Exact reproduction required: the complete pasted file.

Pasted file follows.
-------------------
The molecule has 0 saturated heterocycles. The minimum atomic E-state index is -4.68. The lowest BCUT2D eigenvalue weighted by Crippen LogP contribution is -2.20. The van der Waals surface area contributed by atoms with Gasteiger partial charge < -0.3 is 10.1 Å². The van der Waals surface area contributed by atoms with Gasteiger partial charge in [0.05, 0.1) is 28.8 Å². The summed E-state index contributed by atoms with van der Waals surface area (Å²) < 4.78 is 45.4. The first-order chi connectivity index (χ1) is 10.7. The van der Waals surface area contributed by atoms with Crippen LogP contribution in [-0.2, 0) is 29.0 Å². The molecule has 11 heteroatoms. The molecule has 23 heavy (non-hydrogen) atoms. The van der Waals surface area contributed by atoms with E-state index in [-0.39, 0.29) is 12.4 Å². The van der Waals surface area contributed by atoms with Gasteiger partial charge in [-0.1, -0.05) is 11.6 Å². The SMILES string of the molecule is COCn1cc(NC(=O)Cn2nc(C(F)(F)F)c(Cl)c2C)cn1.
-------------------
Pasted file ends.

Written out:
The molecule has 0 saturated heterocycles. The minimum atomic E-state index is -4.68. The lowest BCUT2D eigenvalue weighted by Crippen LogP contribution is -2.20. The van der Waals surface area contributed by atoms with Gasteiger partial charge < -0.3 is 10.1 Å². The van der Waals surface area contributed by atoms with Gasteiger partial charge in [0.05, 0.1) is 28.8 Å². The summed E-state index contributed by atoms with van der Waals surface area (Å²) < 4.78 is 45.4. The first-order chi connectivity index (χ1) is 10.7. The van der Waals surface area contributed by atoms with Crippen LogP contribution in [-0.2, 0) is 29.0 Å². The molecule has 11 heteroatoms. The molecule has 23 heavy (non-hydrogen) atoms. The van der Waals surface area contributed by atoms with E-state index in [-0.39, 0.29) is 12.4 Å². The van der Waals surface area contributed by atoms with Gasteiger partial charge in [-0.1, -0.05) is 11.6 Å². The SMILES string of the molecule is COCn1cc(NC(=O)Cn2nc(C(F)(F)F)c(Cl)c2C)cn1.